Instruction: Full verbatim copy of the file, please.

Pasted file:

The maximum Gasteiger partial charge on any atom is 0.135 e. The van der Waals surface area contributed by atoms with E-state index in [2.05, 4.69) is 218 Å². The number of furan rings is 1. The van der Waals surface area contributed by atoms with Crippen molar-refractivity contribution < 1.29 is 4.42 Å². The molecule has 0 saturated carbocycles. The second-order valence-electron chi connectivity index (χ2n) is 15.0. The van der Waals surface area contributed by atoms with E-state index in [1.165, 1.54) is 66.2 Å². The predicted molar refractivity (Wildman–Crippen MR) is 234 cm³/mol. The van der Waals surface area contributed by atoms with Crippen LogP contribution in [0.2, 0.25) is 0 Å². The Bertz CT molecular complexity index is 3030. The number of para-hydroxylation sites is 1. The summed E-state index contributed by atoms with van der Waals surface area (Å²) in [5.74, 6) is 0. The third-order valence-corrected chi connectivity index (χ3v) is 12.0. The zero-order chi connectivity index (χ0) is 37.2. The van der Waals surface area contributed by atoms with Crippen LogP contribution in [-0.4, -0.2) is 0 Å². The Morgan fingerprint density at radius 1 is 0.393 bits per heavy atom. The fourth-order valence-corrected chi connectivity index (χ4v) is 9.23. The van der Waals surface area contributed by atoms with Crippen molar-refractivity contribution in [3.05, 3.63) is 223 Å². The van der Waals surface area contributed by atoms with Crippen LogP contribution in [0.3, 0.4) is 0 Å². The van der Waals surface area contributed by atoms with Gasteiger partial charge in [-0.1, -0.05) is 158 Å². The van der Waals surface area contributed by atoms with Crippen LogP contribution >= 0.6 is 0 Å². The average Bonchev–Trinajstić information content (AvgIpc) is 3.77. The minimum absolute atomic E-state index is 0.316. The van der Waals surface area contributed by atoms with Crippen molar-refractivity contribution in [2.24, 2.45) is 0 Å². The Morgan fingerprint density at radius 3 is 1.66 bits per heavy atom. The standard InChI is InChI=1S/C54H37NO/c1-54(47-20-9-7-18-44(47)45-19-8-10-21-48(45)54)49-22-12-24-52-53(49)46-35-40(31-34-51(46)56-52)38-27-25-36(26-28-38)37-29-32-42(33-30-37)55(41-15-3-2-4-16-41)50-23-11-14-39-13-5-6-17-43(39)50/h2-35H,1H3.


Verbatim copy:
The maximum Gasteiger partial charge on any atom is 0.135 e. The van der Waals surface area contributed by atoms with E-state index in [2.05, 4.69) is 218 Å². The number of furan rings is 1. The van der Waals surface area contributed by atoms with Crippen molar-refractivity contribution < 1.29 is 4.42 Å². The molecule has 0 saturated carbocycles. The second-order valence-electron chi connectivity index (χ2n) is 15.0. The van der Waals surface area contributed by atoms with E-state index in [1.165, 1.54) is 66.2 Å². The predicted molar refractivity (Wildman–Crippen MR) is 234 cm³/mol. The van der Waals surface area contributed by atoms with Crippen LogP contribution in [0.2, 0.25) is 0 Å². The Bertz CT molecular complexity index is 3030. The number of para-hydroxylation sites is 1. The summed E-state index contributed by atoms with van der Waals surface area (Å²) in [5.74, 6) is 0. The third-order valence-corrected chi connectivity index (χ3v) is 12.0. The zero-order chi connectivity index (χ0) is 37.2. The van der Waals surface area contributed by atoms with Crippen LogP contribution in [-0.4, -0.2) is 0 Å². The Morgan fingerprint density at radius 1 is 0.393 bits per heavy atom. The fourth-order valence-corrected chi connectivity index (χ4v) is 9.23. The van der Waals surface area contributed by atoms with Crippen molar-refractivity contribution in [3.05, 3.63) is 223 Å². The van der Waals surface area contributed by atoms with Crippen LogP contribution in [0.3, 0.4) is 0 Å². The van der Waals surface area contributed by atoms with Gasteiger partial charge in [-0.1, -0.05) is 158 Å². The van der Waals surface area contributed by atoms with Crippen LogP contribution >= 0.6 is 0 Å². The average Bonchev–Trinajstić information content (AvgIpc) is 3.77. The minimum absolute atomic E-state index is 0.316. The van der Waals surface area contributed by atoms with Crippen molar-refractivity contribution in [2.24, 2.45) is 0 Å². The Morgan fingerprint density at radius 3 is 1.66 bits per heavy atom. The standard InChI is InChI=1S/C54H37NO/c1-54(47-20-9-7-18-44(47)45-19-8-10-21-48(45)54)49-22-12-24-52-53(49)46-35-40(31-34-51(46)56-52)38-27-25-36(26-28-38)37-29-32-42(33-30-37)55(41-15-3-2-4-16-41)50-23-11-14-39-13-5-6-17-43(39)50/h2-35H,1H3.